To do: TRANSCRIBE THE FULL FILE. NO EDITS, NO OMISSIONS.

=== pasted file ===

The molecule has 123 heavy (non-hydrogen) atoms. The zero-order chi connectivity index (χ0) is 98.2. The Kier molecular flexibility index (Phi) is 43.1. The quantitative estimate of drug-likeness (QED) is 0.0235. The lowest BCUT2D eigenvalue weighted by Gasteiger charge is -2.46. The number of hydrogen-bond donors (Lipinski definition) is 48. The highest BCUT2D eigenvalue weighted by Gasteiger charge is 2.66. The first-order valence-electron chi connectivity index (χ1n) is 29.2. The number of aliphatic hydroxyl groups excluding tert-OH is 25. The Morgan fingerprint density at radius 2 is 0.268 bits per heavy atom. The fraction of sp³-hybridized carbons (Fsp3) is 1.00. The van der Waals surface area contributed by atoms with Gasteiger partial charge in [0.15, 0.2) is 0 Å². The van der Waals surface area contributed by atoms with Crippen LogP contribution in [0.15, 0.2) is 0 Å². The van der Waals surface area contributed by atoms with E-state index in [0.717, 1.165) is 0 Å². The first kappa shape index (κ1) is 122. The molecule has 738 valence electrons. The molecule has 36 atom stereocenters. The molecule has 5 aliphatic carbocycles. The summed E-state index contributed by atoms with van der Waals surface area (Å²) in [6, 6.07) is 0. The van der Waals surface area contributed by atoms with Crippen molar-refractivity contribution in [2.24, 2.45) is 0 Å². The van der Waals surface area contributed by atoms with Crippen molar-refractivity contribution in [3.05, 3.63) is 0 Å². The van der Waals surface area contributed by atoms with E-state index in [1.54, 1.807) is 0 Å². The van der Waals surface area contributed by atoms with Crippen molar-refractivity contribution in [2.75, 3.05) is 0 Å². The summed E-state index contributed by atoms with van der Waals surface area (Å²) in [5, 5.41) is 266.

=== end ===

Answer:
The molecule has 123 heavy (non-hydrogen) atoms. The zero-order chi connectivity index (χ0) is 98.2. The Kier molecular flexibility index (Phi) is 43.1. The quantitative estimate of drug-likeness (QED) is 0.0235. The lowest BCUT2D eigenvalue weighted by Gasteiger charge is -2.46. The number of hydrogen-bond donors (Lipinski definition) is 48. The highest BCUT2D eigenvalue weighted by Gasteiger charge is 2.66. The first-order valence-electron chi connectivity index (χ1n) is 29.2. The number of aliphatic hydroxyl groups excluding tert-OH is 25. The Morgan fingerprint density at radius 2 is 0.268 bits per heavy atom. The fraction of sp³-hybridized carbons (Fsp3) is 1.00. The van der Waals surface area contributed by atoms with Gasteiger partial charge in [0.15, 0.2) is 0 Å². The van der Waals surface area contributed by atoms with Crippen LogP contribution in [0.15, 0.2) is 0 Å². The van der Waals surface area contributed by atoms with E-state index in [0.717, 1.165) is 0 Å². The first kappa shape index (κ1) is 122. The molecule has 738 valence electrons. The molecule has 36 atom stereocenters. The molecule has 5 aliphatic carbocycles. The summed E-state index contributed by atoms with van der Waals surface area (Å²) in [6, 6.07) is 0. The van der Waals surface area contributed by atoms with Crippen molar-refractivity contribution in [2.24, 2.45) is 0 Å². The van der Waals surface area contributed by atoms with Crippen molar-refractivity contribution in [3.05, 3.63) is 0 Å². The van der Waals surface area contributed by atoms with E-state index in [1.54, 1.807) is 0 Å². The van der Waals surface area contributed by atoms with Crippen molar-refractivity contribution in [2.75, 3.05) is 0 Å². The summed E-state index contributed by atoms with van der Waals surface area (Å²) in [5, 5.41) is 266.